The above-described and other features and advantages of the present invention will be appreciated and understood by those skilled in the art from the following detailed description, drawings, and appended claims.
The apparatus and method will now be described by way of example, with reference to the accompanying drawings, which are meant to be exemplary, not limiting.
FIG. 1 is an exploded view of an embodiment of a planar oxygen sensor element.
FIG. 2 is a plan view of an embodiment of a heater pattern disposed on a substrate.
A heater pattern for a heater of a planar gas sensor is described herein. Although an oxygen sensor is described, the gas sensor could be a nitrogen sensor, a hydrogen sensor, a hydrocarbon sensor, or a similar apparatus. Unlike heater patterns of the prior art, which typically include a single thermistor element extending about an outer edge of the heater, the disclosed heater pattern utilizes a thermistor element that extends about the outer edge of the heater as well as over the portion of the heater intermediate the outer edge. In such a design, the temperature differential between the edges of the heater and the center portion of the heater is minimized, thereby causing the heat transfer between the outer edge and the center portion of the heater to be minimized. Because less heat is transferred across the surface of the substrate upon which the heater is disposed, tensile stresses at the edges of the heater are reduced. Although the following description is drawn to a heater pattern for a planar oxygen sensor, it should be understood that the sensor into which the heater pattern could be incorporated could be a conical sensor.
Referring to FIG. 1, a typical arrangement of the different layers of a sensor element, shown generally at 10, is illustrated. Sensor element 10 comprises a solid electrolyte 12 disposed in a dielectric layer 14 with an inner electrode 16 and a reference electrode 18 disposed on opposite sides of solid electrolyte 12; a porous electrolyte 20 disposed in electrical communication with inner electrode 16 and disposed in a dielectric layer 22; an outer electrode 24 disposed on the side of porous electrolyte 20 opposite inner electrode 16; and a dielectric layer 26 disposed against dielectric layer 22 opposite dielectric layer 14. Sensor element 10 further comprises internal support layers 30, 32, 34, 36 disposed against dielectric layer 14; a heater, shown generally at 38, disposed between support layer 36 and a protective outer layer 40; a protective material 42 disposed in fluid communication with outer electrode 24 and within dielectric layer 26; vias 44 formed in dielectric layers 14, 22, 26, and outer layer 40; leads 46 in electrical communication with electrodes 16, 18, 24. A terminal end of sensor element 10 is shown generally at 48, and a sensor end of sensor element 10 is shown generally at 50. A heater pattern (not shown) is disposed on heater 38 and is described below with reference to FIG. 2.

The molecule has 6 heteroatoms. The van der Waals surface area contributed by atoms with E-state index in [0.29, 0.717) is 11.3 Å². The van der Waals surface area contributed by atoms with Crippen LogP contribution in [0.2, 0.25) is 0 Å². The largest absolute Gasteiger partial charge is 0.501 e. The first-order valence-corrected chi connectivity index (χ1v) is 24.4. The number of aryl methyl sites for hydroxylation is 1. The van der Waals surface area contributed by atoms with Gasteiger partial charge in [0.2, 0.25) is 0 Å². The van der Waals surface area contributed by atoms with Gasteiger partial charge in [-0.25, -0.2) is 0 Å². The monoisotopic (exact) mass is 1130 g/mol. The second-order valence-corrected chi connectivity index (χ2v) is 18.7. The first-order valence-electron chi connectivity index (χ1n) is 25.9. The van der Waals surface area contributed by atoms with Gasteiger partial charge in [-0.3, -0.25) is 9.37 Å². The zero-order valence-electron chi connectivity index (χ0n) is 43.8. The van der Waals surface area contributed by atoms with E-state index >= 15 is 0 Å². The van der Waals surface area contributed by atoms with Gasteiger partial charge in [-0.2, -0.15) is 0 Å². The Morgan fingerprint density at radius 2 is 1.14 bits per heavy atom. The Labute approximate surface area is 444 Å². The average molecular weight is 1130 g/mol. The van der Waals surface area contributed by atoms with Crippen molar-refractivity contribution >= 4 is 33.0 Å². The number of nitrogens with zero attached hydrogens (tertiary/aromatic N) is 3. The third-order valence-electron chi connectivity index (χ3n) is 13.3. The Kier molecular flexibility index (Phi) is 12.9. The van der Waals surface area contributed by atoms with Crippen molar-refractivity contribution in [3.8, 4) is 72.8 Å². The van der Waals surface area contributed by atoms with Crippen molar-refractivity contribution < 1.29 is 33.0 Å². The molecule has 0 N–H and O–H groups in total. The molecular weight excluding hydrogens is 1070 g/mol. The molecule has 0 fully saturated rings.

Outer electrode 24, porous electrolyte 20, and inner electrode 16 form a pumping cell, while inner electrode 16, solid electrolyte 12, and reference electrode 18 form a reference cell. Oxygen in the exhaust gas enters the pumping cell through protective material 42 and diffuses through outer electrode 24 and porous electrolyte 20 to inner electrode 16, where the oxygen is ionized and pumped back out of the cell. Generally, a reference cell is used in combination with the pumping cell, but the pumping cell can be used as the only electrochemical cell in the sensor in lean-only applications. The reference cell is used to compare the partial pressure of oxygen at inner electrode 16 with a known oxygen partial pressure at reference electrode 18 in order to determine the potential that should be applied to the pumping cell. The measured current in the pumping cell will be proportional to the partial pressure of oxygen in the exhaust gas.